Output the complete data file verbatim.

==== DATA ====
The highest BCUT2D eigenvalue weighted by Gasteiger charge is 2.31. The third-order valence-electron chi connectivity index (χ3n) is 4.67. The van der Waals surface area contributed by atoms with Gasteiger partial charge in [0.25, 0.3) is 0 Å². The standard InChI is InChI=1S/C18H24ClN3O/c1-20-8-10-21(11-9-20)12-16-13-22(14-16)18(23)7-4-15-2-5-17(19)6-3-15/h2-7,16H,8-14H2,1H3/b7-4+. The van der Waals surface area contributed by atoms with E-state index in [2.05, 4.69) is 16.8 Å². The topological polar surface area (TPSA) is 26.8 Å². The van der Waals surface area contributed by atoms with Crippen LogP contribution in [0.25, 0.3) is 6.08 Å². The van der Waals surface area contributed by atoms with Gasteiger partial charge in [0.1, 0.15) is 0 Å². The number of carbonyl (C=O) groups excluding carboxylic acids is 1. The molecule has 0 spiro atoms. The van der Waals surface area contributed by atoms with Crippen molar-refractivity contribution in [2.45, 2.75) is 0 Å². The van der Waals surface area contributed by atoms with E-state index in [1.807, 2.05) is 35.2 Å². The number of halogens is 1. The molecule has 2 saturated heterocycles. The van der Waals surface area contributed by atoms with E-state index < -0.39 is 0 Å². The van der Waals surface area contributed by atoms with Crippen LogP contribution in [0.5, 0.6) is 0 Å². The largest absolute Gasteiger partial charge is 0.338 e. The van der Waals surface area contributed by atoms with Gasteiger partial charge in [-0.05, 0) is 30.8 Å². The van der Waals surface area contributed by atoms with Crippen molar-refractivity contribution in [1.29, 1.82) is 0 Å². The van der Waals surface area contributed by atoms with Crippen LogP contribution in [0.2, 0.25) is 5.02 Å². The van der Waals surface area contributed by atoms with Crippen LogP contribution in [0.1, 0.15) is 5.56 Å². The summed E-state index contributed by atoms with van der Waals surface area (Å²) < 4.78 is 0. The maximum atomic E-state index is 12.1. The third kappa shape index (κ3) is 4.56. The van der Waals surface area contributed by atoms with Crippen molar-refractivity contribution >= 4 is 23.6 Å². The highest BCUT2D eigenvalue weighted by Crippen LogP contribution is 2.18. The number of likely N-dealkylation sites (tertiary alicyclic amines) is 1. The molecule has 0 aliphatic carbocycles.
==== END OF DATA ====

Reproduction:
The highest BCUT2D eigenvalue weighted by Gasteiger charge is 2.31. The third-order valence-electron chi connectivity index (χ3n) is 4.67. The van der Waals surface area contributed by atoms with Gasteiger partial charge in [0.25, 0.3) is 0 Å². The standard InChI is InChI=1S/C18H24ClN3O/c1-20-8-10-21(11-9-20)12-16-13-22(14-16)18(23)7-4-15-2-5-17(19)6-3-15/h2-7,16H,8-14H2,1H3/b7-4+. The van der Waals surface area contributed by atoms with E-state index in [2.05, 4.69) is 16.8 Å². The topological polar surface area (TPSA) is 26.8 Å². The van der Waals surface area contributed by atoms with Crippen LogP contribution in [0.25, 0.3) is 6.08 Å². The van der Waals surface area contributed by atoms with Gasteiger partial charge in [0.1, 0.15) is 0 Å². The number of carbonyl (C=O) groups excluding carboxylic acids is 1. The molecule has 0 spiro atoms. The van der Waals surface area contributed by atoms with Crippen molar-refractivity contribution in [2.45, 2.75) is 0 Å². The van der Waals surface area contributed by atoms with E-state index in [1.807, 2.05) is 35.2 Å². The number of halogens is 1. The molecule has 2 saturated heterocycles. The van der Waals surface area contributed by atoms with E-state index < -0.39 is 0 Å². The van der Waals surface area contributed by atoms with Crippen LogP contribution in [0.5, 0.6) is 0 Å². The largest absolute Gasteiger partial charge is 0.338 e. The van der Waals surface area contributed by atoms with Gasteiger partial charge in [-0.05, 0) is 30.8 Å². The van der Waals surface area contributed by atoms with Crippen molar-refractivity contribution in [1.29, 1.82) is 0 Å². The van der Waals surface area contributed by atoms with Crippen LogP contribution in [0.2, 0.25) is 5.02 Å². The van der Waals surface area contributed by atoms with Crippen LogP contribution in [0.1, 0.15) is 5.56 Å². The summed E-state index contributed by atoms with van der Waals surface area (Å²) < 4.78 is 0. The maximum atomic E-state index is 12.1. The third kappa shape index (κ3) is 4.56. The van der Waals surface area contributed by atoms with Crippen molar-refractivity contribution >= 4 is 23.6 Å². The highest BCUT2D eigenvalue weighted by Crippen LogP contribution is 2.18. The number of likely N-dealkylation sites (tertiary alicyclic amines) is 1. The molecule has 0 aliphatic carbocycles.